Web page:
Smokin Ghost BBQ Haunted Heat
Smokin Ghost BBQ Haunted Heat
$7.99 for 18oz at SmokinGhost BBQ
Tomato Concentrate, Sugar, Molasses, Apple Cider, Vinegar Sea Salt, Garlic Powder, Ground Mustard, Cayenne, Smoked Paprika, Distilled Vinegar, Salt, Black Pepper, Onion Powder, and Spices
Paul Buob, the owner of SmokinGhost BBQ, found his way into barbecue a bit by accident. This Chillicothe, IL native saw a need to help the Illinois Valley Central High School athletics program raise money, and he jumped in to help by taking on responsibilities for concessions. Paul began cooking and his food found much love, which led him to take the next step in forming a barbecue team with his wife Sarah that they named SmokinGhost BBQ after the the high school's name and mascot, the Grey Ghosts. After honing his recipe skills through competition, the team brought their steak and brisket rub to market, which enjoyed enough success that they continued to add to their public offerings with a pair of barbecue sauces as well. Their products are now available online as well as at numerous places in Illinois and additional select shops throughout the United States.
A pretty equal billing of tomato, molasses, and vinegar define the upfront aroma of this sauce. These three top players are in good balance with each other, creating a ubiquitous sweet, fruity, and tangy barbecue profile. A deeper whiff adds in smokiness along with a variety of spice notes that range from garlicky to earthy to spicy. Neither the tang nor heat is enough to really impart much of a burn on the nostrils, but their presences are both certainly accounted for.
Thickness & Texture
This dark, reddish-brown sauce has a glossy sheen and such a plethora of spices that the plentiful small specs of white, red, and black bits give the otherwise smooth sauce a slight texture. The sauce's thickness hits just at the medium mark, while it has a very syrupy consistency. From a suspended spoon, the sauce falls in a fast and even pour that only changes to a few slow drips right at the end. Once the sauce has stopped releasing, only a thin coating is left clinging to the silverware.
Out of the Jar
A wave of molasses imparts a hefty sweetness at the outset of this sauce, while tomato quickly mixes in with a ketchup-like taste that's more subdued than the molasses. The tomato and sugar then both take an upward turn for a couple seconds before the spices and a mellow tang enter the party and provide a lot of complexity all at once. The spice layer is deep, but melds well, making it difficult to pick out individual players, but there's definitely oniony, garlicky, smoky, and earthy components. It's only as the sauce exits the mouth that the sweetness dies down a tad, letting the spices come more into the forefront and allows a medium heat to be unleashed. Then, in the final aftertaste, that spiciness ramps up a couple notches, along with the tartness, to leave a tangy and spicy finale.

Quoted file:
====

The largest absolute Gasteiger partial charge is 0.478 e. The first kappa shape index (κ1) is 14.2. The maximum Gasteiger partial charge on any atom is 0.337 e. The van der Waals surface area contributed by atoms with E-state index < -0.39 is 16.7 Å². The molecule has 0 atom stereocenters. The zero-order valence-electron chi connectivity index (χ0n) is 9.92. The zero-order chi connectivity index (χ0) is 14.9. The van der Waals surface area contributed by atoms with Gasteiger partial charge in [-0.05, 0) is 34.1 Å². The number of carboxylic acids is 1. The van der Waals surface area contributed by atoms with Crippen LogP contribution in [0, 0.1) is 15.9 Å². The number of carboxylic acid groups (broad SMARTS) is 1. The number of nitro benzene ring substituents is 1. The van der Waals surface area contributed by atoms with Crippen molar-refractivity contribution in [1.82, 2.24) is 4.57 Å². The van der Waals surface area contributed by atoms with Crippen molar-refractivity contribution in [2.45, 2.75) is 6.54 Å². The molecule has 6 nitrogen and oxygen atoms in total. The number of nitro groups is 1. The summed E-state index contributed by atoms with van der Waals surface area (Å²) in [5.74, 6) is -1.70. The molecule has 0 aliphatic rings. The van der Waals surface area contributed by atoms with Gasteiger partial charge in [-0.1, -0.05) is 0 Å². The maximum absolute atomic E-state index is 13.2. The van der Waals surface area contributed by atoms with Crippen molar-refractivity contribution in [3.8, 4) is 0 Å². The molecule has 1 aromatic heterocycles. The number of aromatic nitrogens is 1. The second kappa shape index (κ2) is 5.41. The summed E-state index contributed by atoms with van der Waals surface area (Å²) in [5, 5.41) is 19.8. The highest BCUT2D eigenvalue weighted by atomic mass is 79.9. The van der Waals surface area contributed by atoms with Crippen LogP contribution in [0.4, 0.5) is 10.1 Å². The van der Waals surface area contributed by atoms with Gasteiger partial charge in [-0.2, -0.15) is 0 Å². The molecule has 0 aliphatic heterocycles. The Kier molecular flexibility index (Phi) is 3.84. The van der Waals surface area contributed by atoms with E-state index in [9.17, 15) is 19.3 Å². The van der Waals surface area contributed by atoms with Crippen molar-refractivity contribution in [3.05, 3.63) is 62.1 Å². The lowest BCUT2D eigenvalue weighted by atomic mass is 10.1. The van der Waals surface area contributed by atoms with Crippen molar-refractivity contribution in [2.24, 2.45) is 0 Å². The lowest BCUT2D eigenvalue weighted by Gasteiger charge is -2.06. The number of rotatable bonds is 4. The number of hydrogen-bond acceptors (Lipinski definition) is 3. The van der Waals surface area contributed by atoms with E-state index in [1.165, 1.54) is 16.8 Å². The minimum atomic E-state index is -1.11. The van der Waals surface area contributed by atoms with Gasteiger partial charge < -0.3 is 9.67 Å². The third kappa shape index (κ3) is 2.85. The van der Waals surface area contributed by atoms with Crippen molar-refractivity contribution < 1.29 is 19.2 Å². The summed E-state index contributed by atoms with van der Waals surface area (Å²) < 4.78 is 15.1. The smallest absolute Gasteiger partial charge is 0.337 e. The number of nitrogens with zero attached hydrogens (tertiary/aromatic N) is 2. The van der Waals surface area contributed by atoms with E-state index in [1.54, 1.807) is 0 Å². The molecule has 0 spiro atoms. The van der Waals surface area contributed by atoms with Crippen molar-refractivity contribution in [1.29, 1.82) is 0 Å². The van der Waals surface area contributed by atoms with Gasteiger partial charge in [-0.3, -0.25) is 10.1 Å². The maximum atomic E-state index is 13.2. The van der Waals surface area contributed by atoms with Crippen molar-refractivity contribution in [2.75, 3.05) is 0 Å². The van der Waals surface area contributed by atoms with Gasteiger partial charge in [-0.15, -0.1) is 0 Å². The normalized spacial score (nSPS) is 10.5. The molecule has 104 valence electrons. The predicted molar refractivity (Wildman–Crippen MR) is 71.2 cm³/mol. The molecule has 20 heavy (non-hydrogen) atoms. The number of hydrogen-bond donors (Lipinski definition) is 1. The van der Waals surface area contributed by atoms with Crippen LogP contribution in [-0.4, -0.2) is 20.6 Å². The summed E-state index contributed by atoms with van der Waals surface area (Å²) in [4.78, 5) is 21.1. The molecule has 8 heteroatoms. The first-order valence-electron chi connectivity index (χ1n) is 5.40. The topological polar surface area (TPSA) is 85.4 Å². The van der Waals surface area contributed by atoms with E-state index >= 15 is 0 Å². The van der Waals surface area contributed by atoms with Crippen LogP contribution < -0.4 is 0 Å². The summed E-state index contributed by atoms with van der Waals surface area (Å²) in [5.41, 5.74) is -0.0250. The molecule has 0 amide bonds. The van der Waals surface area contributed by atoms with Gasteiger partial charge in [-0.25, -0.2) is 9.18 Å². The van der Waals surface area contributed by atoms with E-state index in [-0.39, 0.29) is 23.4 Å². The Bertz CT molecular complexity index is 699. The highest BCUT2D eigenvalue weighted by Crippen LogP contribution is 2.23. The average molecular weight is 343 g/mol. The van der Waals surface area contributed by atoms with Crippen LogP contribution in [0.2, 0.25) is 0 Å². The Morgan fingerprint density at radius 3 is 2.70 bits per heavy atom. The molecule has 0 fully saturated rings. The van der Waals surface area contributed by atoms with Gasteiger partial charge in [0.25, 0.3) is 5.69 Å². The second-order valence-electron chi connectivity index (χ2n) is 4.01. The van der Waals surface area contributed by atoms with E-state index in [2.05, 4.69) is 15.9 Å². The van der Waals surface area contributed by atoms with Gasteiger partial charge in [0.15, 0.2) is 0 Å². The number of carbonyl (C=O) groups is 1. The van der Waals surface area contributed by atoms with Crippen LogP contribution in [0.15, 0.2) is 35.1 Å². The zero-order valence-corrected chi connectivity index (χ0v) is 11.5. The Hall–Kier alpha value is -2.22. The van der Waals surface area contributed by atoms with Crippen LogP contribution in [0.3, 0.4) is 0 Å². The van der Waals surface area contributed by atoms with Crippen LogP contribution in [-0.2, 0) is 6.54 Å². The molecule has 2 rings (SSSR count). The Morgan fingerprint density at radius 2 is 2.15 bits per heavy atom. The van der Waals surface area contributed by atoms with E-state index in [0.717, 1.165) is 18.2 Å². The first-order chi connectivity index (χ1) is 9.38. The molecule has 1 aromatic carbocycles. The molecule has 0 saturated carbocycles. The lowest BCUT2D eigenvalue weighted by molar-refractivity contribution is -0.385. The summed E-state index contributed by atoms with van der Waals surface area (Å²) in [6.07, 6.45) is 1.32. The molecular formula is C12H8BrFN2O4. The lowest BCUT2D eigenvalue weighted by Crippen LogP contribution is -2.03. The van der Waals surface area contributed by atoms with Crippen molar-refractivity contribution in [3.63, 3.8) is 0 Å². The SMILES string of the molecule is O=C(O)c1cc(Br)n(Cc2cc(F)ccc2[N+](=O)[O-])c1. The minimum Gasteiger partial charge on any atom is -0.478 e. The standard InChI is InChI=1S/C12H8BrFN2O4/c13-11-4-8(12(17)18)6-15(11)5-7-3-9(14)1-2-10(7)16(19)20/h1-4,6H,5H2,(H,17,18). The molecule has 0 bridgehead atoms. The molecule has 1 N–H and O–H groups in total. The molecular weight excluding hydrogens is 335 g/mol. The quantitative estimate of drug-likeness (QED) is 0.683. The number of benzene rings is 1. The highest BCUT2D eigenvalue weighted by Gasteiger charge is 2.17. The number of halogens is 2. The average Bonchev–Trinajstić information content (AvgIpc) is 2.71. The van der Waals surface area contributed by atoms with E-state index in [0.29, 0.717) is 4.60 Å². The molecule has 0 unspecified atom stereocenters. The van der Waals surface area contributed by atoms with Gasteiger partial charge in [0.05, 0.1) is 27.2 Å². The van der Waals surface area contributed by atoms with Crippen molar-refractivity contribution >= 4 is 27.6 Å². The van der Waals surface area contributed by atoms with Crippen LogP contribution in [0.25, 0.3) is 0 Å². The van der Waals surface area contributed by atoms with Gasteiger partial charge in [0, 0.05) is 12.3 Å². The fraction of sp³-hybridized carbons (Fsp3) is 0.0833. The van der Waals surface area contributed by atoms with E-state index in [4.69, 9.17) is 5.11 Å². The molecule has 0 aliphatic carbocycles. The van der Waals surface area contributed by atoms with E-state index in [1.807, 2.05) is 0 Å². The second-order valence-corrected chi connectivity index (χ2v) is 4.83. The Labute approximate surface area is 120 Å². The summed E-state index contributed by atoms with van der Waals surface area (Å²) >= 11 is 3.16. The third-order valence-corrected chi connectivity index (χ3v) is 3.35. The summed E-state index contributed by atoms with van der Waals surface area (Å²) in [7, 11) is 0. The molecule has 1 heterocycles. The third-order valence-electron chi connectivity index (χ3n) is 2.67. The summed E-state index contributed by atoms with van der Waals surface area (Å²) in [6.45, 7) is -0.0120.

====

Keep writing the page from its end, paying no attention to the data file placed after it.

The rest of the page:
Slathered & Cooked
This sauce coated the chicken in a thin and even layer that baked down well over indirect heat. When moved over the hot fire, there was fast caramelization, but the sauce never overly blackened, burned, or became lost. The flavor profile walked a very similar path as what was tasted out of the jar. The first few bites were mostly of a sweet molasses. Then, a few more bites in, the tomato and spices entered the party, with vinegar following close behind that. By the time the leg was done being consumed, a mellow heat also was playing its part, albeit in a less prominent way than in the sauce's raw state.
Put to Use
I knew nothing of this sauce's origins when I purchased it, but I added it to my cart thinking that it was going to one of those mega-spicy recipes—I think the terms "Ghost" and "Haunted" in the name are what gave me that impression. So I was a bit surprised when I took my first bite and found a more universally enjoyable heat against a sweet molasses background that I suspect would be a pretty crowd pleasing combo. I did enjoy this sauce, especially with its heavy spice layer that melded incredibly well to form a unique complexity that was more interesting than the standard sauce. While I have nothing but good things to say about this sauce, it still didn't reach those higher heights of the best of the best, so I recommend this as something that's going to do you no wrong in your backyard, but it might also not wow as much as some other sweet and spicy sauces I've reviewed over the years. With an overall flavor profile that's neither too bold or too delicate, this sauce would be well suited for those middle of the flavor road items, mainly all things pork—ribs, chops, pulled, etc.